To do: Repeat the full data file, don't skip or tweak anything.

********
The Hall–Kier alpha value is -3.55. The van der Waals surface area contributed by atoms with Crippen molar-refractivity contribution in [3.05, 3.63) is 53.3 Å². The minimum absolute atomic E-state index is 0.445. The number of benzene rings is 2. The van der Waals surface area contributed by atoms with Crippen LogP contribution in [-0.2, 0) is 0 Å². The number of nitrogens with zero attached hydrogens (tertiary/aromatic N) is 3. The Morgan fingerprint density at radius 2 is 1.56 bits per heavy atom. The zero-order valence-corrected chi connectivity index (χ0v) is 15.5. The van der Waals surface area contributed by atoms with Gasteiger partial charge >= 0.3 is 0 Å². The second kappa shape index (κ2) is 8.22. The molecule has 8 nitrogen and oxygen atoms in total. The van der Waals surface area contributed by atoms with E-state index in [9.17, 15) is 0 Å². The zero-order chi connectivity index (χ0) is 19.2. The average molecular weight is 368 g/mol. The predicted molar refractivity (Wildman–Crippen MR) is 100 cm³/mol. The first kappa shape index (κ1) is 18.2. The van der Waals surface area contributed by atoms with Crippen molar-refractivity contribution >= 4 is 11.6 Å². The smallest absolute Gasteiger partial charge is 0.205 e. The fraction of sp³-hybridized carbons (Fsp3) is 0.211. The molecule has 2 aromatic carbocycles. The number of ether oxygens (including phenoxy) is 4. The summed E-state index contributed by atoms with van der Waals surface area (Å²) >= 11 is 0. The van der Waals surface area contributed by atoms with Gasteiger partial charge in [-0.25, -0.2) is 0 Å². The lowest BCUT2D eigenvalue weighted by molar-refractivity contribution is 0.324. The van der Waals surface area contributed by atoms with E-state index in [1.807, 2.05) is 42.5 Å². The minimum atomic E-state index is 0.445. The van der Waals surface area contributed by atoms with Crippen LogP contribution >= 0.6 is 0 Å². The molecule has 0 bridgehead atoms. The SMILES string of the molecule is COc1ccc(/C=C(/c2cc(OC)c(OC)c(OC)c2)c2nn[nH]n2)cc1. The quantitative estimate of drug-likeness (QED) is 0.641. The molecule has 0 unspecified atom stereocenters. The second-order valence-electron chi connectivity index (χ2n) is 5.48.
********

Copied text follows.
The Hall–Kier alpha value is -3.55. The van der Waals surface area contributed by atoms with Crippen molar-refractivity contribution in [3.05, 3.63) is 53.3 Å². The minimum absolute atomic E-state index is 0.445. The number of benzene rings is 2. The van der Waals surface area contributed by atoms with Crippen LogP contribution in [-0.2, 0) is 0 Å². The number of nitrogens with zero attached hydrogens (tertiary/aromatic N) is 3. The Morgan fingerprint density at radius 2 is 1.56 bits per heavy atom. The zero-order valence-corrected chi connectivity index (χ0v) is 15.5. The van der Waals surface area contributed by atoms with Gasteiger partial charge >= 0.3 is 0 Å². The second kappa shape index (κ2) is 8.22. The molecule has 8 nitrogen and oxygen atoms in total. The van der Waals surface area contributed by atoms with E-state index in [9.17, 15) is 0 Å². The zero-order chi connectivity index (χ0) is 19.2. The average molecular weight is 368 g/mol. The predicted molar refractivity (Wildman–Crippen MR) is 100 cm³/mol. The first kappa shape index (κ1) is 18.2. The van der Waals surface area contributed by atoms with Crippen molar-refractivity contribution >= 4 is 11.6 Å². The smallest absolute Gasteiger partial charge is 0.205 e. The fraction of sp³-hybridized carbons (Fsp3) is 0.211. The molecule has 2 aromatic carbocycles. The number of ether oxygens (including phenoxy) is 4. The summed E-state index contributed by atoms with van der Waals surface area (Å²) >= 11 is 0. The van der Waals surface area contributed by atoms with Gasteiger partial charge in [-0.25, -0.2) is 0 Å². The lowest BCUT2D eigenvalue weighted by molar-refractivity contribution is 0.324. The van der Waals surface area contributed by atoms with E-state index in [1.807, 2.05) is 42.5 Å². The minimum atomic E-state index is 0.445. The van der Waals surface area contributed by atoms with Crippen LogP contribution >= 0.6 is 0 Å². The molecule has 0 bridgehead atoms. The SMILES string of the molecule is COc1ccc(/C=C(/c2cc(OC)c(OC)c(OC)c2)c2nn[nH]n2)cc1. The quantitative estimate of drug-likeness (QED) is 0.641. The molecule has 0 unspecified atom stereocenters. The second-order valence-electron chi connectivity index (χ2n) is 5.48.